NEW YORK — Watch out Cheesecake Factory: 3D-printed cheesecakes could mark the future of food, according to a new study out of Columbia university.
Scientists predict software, lasers and printers will soon replace ovens, stoves and microwaves. Cheesecakes were the perfect test. Study authors claim printing precise layers for multi-tiered food could allow users to customize items, control their nutritional content, and improve food safety.
The research shows just how far tech has come after scientists created the cheesecake using seven elements. Each layer was created on-site by a laser and edible food inks using graham crackers, peanut butter, Nutella, banana purée, strawberry jam, cherry drizzle, and frosting. Graham crackers were the best foundational ingredient, while peanut butter and Nutella ranked as the greatest supporting layers to hold softer ingredients like banana purée and jam.
The cheesecake designs evolved into multi-tiered structures created on architectural premises. In order to build several layers, more structural elements are needed to support softer substrates.
How the 3D-printed cheesecake could open doors to healthier processed food
Publishing their results in the journal Science of Food, the team hoped the sweet dessert will pave the way toward tailored nutrition. Chefs may even be able to localize flavors on a minute scale and turn them into new food experiences.
“Because 3D food printing is still a nascent technology, it needs an ecosystem of supporting industries such as food cartridge manufacturers, downloadable recipe files, and an environment in which to create and share these recipes,” says lead author Dr. Jonathan Blutinger, a postdoctoral fellow in in Professor Hod Lipson’s Creative Machines Lab, in a statement. “Its customizability makes it particularly practical for the plant-based meat market, where texture and flavour need to be carefully formulated to mimic real meats. And, with more emphasis on food safety following the COVID-19 pandemic, food prepared with less human handling could lower the risk of food-borne illness and disease transmission. This seems like a win-win concept for all of us.”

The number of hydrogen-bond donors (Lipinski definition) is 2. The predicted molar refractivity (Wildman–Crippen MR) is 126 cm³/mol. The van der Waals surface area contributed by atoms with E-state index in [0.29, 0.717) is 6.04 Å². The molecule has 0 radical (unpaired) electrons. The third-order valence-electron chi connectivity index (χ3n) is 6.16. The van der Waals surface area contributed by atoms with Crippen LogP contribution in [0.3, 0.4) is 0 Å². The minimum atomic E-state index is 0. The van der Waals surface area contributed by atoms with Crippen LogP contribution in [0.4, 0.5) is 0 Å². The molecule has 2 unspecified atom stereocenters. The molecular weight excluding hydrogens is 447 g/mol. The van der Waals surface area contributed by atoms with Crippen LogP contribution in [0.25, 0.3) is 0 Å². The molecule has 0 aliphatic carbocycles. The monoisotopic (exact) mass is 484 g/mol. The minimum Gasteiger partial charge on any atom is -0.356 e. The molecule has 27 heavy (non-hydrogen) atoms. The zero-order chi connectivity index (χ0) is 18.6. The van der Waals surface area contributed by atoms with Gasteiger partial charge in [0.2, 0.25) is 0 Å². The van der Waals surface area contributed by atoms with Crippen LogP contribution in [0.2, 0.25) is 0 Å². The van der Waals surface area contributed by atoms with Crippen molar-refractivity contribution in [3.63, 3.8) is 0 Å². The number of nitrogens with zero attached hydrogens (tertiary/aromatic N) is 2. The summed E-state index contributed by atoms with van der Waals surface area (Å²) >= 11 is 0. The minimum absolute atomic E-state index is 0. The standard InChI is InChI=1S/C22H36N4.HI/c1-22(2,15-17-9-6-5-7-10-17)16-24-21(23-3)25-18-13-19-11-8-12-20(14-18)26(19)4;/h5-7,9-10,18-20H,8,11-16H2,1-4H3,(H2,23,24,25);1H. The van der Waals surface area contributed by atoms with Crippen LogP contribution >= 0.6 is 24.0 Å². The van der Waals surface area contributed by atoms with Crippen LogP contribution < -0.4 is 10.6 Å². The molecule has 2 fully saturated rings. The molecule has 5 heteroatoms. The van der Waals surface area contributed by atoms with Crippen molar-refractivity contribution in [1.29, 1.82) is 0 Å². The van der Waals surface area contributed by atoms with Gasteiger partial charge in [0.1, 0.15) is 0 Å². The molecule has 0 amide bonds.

Professor Christen Cooper, from Pace University Nutrition and Dietetics, believes the new technology could tackle low-nutrient food. “We have an enormous problem with the low-nutrient value of processed foods,” she says. “3D food printing will still turn out processed foods, but perhaps the silver lining will be, for some people, better control and tailoring of nutrition-personalized nutrition. It may also be useful in making food more appealing to those with swallowing disorders by mimicking the shapes of real foods with the pureed texture foods that these patients – millions in the U.S. alone – require.”
Despite the breakthrough, Lipson notes more research needs to be done. “The study also highlights that printed food dishes will likely require novel ingredient compositions and structures, due to the different way by which the food is ‘assembled.’ Much work is still needed to collect data, model, and optimize these processes.”
South West News Service writer Pol Allingham contributed to this report.